Morgan had been with WSL side Manchester City since 2017, with one year remaining on her contract. She’ll now make a move to the NWSL, with City receiving a fee for the move. 

"I wanted to join the Spirit because they have the ambition and tools to be the best team in the NWSL, and trying to achieve that will be a great but enjoyable challenge," Morgan said in a club statement.

"On an individual level too, the opportunity to work under Jonatan [Giráldez], one of the world's best coaches, is really exciting and I look forward to learning from him and pushing myself to become the best player I can be, hopefully helping the team to success."

According to ESPN, Morgan’s lack of playing time under City manager Gareth Taylor played a key role in her decision to leave the league championship runners-up. She’ll join the Spirit in Washington, DC on July 15th, but won’t be able to begin play until August. 

Spirit president Mark Krikorian called Morgan an "exceptional talent" and added that the club is "thrilled" to add her to the roster.

"I think she’s pretty talented," Giraldez told reporters on Friday. "A young player with a great future, but with experience already in a great league and with the national team. She’s been surrounded by great players and also great coaches, so she can give us experience."

Ledecky Goes for 4 at Olympic Swimming Trials

Swimmer katie ledecky swimming at Toyota US Open
Decorated swimmer Katie Ledecky is aiming to make her fourth-straight Olympic squad. (Jacob Kupferman/Getty Images)

The US Olympic Swimming Trials begin this weekend, running from June 15th through June 23rd in Indianapolis, with Katie Ledecky eyeing her fourth-straight Summer Games.

While traditionally held in Omaha, Indiana's Lucas Oil Stadium, home of the NFL's Indianapolis Colts, has been fitted with a 50-meter pool to host the meet that will determine the 2024 Paris Olympics roster.

All eyes will be on seven-time Olympic gold medalist Katie Ledecky, who will be competing in the 200-meter, 400-meter, 800-meter, and 1500-meter freestyle — all events in which she’s been an Olympic champion. 

Rival Ariarne Titmus had her trials last week, breaking the world record in the 200-meter freestyle. Ledecky’s 200 is intended to qualify her for the Olympic relay. Meanwhile stateside, Katie Grimes stands to be a challenger in the 1500-meter freestyle has already qualified for the Paris Olympics in the 10km open water event.

Other competitors of note include 47-year-old Gabrielle Rose, who stands to become the oldest US Swimming Olympic qualifier in the 100-meter and 200-meter breaststroke.

Additionally, Kate Douglass — an NCAA and World Champion — is a favorite to make her first Olympic team in the 200-meter IM and 200-meter breaststroke. Simone Manuel, an Olympic champion in the 100-meter freestyle, is also looking to make her third-straight Olympics.

Where to watch: The Trials will be streaming all week on Peacock, with later qualifying heats airing live on USA Network and event finals airing in primetime on NBC.

Orlando and Kansas City Shoot for 13 in NWSL Weekend Action

NWSL's T. Chawinga #6 of the Kansas City Current passes the ball during the first half of their game against the Utah Royals FC
The Kansas City Current hopes to extend its NWSL unbeaten streak to 13 with a win over Chicago. (Chris Gardner/Getty Images)

The 13th match weekend is fast approaching in the NWSL, with two season-long unbeaten streaks on the line.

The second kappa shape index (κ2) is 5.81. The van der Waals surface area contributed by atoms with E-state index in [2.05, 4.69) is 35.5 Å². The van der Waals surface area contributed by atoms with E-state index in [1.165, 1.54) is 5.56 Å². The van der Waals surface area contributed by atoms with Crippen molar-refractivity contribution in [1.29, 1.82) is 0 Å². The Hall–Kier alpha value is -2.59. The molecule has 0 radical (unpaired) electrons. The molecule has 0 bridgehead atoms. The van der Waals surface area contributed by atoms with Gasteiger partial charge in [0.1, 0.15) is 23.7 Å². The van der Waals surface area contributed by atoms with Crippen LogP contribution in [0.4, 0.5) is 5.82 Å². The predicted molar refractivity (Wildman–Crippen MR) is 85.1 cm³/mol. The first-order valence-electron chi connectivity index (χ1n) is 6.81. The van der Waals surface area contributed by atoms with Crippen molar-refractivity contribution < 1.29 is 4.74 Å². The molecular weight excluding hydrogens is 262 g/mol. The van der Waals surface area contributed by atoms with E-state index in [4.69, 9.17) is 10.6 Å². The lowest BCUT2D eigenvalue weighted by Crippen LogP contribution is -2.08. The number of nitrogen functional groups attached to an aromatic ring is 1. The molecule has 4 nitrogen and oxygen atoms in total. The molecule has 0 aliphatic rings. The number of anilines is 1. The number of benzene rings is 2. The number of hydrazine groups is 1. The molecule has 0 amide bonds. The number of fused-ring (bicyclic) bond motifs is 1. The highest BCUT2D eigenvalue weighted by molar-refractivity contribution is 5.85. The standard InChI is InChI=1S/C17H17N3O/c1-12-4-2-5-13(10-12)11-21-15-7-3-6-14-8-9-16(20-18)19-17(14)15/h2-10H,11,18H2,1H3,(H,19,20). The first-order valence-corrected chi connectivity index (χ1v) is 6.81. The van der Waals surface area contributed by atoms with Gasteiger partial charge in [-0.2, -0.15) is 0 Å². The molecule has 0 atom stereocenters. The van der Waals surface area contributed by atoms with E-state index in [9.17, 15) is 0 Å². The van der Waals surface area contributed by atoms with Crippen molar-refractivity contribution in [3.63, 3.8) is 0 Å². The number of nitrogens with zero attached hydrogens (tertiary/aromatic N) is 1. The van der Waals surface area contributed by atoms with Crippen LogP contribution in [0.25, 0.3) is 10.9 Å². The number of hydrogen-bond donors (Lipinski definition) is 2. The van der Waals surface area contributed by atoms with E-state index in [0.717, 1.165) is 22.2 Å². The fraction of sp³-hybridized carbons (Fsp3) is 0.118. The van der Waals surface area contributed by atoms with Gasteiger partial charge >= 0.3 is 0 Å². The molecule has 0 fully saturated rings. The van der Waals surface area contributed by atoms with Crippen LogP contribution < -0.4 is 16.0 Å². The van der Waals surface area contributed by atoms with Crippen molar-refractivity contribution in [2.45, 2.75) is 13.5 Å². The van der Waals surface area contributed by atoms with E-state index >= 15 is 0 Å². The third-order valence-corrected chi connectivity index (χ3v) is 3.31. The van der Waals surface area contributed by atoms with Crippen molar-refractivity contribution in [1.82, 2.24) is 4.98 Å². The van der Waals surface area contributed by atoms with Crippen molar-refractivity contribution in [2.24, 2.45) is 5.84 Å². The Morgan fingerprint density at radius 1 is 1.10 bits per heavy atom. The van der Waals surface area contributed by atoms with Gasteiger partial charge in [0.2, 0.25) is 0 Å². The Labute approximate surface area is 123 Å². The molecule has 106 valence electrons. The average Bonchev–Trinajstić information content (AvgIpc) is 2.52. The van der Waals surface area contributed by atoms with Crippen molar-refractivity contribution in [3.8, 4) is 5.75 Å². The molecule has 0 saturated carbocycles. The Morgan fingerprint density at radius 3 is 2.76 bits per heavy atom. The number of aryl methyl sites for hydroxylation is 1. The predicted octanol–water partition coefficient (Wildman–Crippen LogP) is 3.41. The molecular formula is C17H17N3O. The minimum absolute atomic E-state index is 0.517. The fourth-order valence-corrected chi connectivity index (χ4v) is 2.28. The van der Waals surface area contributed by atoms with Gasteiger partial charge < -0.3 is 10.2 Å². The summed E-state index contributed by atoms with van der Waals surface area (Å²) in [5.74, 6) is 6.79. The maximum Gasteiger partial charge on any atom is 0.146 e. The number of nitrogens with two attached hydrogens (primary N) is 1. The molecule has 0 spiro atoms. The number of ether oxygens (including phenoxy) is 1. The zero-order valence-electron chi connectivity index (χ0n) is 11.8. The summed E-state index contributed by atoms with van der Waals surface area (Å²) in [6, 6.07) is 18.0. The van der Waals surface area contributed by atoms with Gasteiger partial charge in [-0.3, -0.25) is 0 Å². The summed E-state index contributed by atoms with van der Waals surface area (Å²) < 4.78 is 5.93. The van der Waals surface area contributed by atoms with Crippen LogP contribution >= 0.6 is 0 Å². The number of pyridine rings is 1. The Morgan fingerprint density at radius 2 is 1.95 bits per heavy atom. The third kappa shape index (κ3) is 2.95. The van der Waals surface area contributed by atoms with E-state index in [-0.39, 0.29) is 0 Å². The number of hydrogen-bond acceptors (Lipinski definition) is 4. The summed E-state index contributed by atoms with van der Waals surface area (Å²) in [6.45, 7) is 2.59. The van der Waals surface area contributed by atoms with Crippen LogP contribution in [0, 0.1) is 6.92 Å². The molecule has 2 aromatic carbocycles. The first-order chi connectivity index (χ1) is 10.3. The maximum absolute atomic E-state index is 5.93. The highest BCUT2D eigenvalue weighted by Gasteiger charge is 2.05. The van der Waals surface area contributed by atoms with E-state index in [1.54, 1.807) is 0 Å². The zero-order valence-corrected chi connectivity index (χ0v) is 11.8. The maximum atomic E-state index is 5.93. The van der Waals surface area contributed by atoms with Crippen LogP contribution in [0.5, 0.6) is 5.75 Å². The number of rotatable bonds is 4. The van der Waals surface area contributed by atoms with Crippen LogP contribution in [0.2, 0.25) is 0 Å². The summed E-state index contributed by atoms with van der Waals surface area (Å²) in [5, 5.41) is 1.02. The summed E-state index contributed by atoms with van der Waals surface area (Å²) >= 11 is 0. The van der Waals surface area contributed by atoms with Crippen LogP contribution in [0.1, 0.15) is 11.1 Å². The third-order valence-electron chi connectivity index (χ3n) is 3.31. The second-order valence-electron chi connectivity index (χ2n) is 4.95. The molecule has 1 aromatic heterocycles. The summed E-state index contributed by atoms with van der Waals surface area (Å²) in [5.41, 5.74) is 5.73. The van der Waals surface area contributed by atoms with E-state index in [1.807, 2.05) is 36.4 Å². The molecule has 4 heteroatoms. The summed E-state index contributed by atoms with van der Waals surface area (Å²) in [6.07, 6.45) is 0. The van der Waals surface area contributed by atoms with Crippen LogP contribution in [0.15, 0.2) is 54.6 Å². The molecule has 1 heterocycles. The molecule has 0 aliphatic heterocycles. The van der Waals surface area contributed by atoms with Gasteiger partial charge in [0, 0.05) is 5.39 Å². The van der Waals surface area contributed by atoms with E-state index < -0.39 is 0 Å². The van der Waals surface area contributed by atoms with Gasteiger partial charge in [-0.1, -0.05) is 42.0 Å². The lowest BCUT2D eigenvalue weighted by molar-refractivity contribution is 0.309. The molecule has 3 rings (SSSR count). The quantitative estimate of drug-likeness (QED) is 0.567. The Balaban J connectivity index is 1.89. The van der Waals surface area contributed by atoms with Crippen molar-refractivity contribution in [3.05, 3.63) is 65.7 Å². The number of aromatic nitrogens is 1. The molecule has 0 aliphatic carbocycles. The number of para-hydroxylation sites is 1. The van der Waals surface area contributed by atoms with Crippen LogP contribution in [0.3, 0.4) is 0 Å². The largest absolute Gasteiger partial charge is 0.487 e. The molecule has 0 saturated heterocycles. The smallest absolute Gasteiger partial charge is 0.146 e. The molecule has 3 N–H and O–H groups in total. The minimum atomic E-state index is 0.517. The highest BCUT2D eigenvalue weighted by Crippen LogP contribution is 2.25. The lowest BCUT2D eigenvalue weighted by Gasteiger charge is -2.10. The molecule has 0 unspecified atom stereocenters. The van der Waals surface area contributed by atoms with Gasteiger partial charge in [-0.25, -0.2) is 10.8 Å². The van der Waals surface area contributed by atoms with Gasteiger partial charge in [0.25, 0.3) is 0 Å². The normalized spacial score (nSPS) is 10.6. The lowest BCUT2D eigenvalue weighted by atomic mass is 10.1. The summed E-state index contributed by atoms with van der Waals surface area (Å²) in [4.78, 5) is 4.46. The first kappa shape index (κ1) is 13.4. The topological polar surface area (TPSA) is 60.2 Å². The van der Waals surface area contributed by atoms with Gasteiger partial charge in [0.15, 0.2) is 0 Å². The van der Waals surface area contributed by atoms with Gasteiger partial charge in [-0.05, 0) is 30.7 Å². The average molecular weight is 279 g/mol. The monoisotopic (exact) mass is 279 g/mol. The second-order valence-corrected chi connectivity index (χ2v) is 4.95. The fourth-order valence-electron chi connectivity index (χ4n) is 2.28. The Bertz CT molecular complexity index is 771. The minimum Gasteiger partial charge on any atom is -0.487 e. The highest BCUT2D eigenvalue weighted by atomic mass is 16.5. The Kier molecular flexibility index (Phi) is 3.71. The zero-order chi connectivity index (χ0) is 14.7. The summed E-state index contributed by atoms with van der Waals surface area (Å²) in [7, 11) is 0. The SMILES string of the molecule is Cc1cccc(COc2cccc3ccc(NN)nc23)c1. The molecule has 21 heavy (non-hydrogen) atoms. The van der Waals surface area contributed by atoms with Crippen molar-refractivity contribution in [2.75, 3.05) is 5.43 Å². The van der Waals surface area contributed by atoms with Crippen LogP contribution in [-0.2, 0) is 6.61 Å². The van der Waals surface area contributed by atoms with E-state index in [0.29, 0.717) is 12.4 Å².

League-leaders Kansas City and Orlando will attempt to survive the weekend with their unbeaten runs intact, as the Current host Chicago on Friday and the Pride travel to North Carolina for Saturday's match.

But while Kansas City and Orlando have been the gold standard this year, they're still a number of wins away from tying Washington's record for longest unbeaten streak in a single NWSL season. In 2021, the Spirit went 20 games without a loss en route to the club's first NWSL championship.

Both Gotham and Louisville are carrying momentum into their matchup on Saturday. Louisville is unbeaten in three games, and they’re looking to finally leapfrog Chicago and claim sixth place in the league standings. Gotham, on a seven-game unbeaten run, is into fifth place.

Portland and Seattle will face off in the Cascadia Clash this weekend, with Golden Boot contender Sophia Smith absent, as the decorated forward was shown a red card last weekend for time-wasting on the bench.

The Reign could use a win against their long-time rivals, as a difficult start has 13th-place Seattle registering only two wins amid nine losses so far this season.

Elsewhere in the league, 2024 expansion teams Bay FC and Utah meet for the first time this weekend, as both look to rise from the bottom half of the standings. And Washington will ride a four-game winning streak into Saturday's game against a San Diego side that's earned two hard-fought draws in recent weeks.

Watch more: "Sophia Smith is INNOCENT!" on The Late Sub with Claire Watkins

WNBA All-Star Voting Starts on June 13th

Phoenix Mercury mascot Scorch waving a 2024 WNBA All-Star flag at a 2023 home game.
Phoenix Mercury will host the 20th-annual All-Star Game on July 20th, 2024. (Christian Petersen/Getty Images)

Voting for the 2024 AT&T WNBA All-Star Game opened at 2 PM ET today and runs through June 29th.

All active WNBA players are eligible to make the All-Star Game, set for July 20th in Phoenix. Unlike previous formats that featured two voted-in All-Star squads, this year’s contest pits a single All-Star team against the already-decided Olympic-bound USA Women’s National Team.

Fans can submit a daily ballot nominating up to 10 athletes via WNBA.com or the WNBA App.

Fan-submitted ballots account for 50% of vote, with the other 50% split equally between current WNBA players and members of the media. The top 10 athletes will automatically make the All-Star Game, with league coaches then voting from a pool of the next 36 to complete Team WNBA’s 12-player roster. The final lineup will be announced on July 2nd.

This year's All-Star Game format presents an opportunity for fans to vote for players they might consider Olympic snubs. Indiana rookie Caitlin Clark and Dallas’s Arike Ogunbawole seem like shoo-ins given the discussion surrounding their Olympic omissions, while Connecticut stars Brionna Jones and DeWanna Bonner are also expected to snag All-Star nods.

And after a career-high 20-point, 10-rebound double-double in last night’s 83-75 loss to the Sun, Chicago rookie Angel Reese could also secure a spot.

Regardless, it won't necessarily be smooth sailing for Team USA, as history has tended to favor the underdog. 

The first USA vs. All-Stars matchup took place in 2021, with the league’s squad humbling the Tokyo Olympians 93-85. With 26 points, Ogunbawole was named All-Star Game MVP after barely missing the Olympic cut. Could she and Clark turn the tables on Team USA this year?

Watch more: "Were Caitlin Clark and Arike Ogunbowale snubbed?" by Expert Adjacent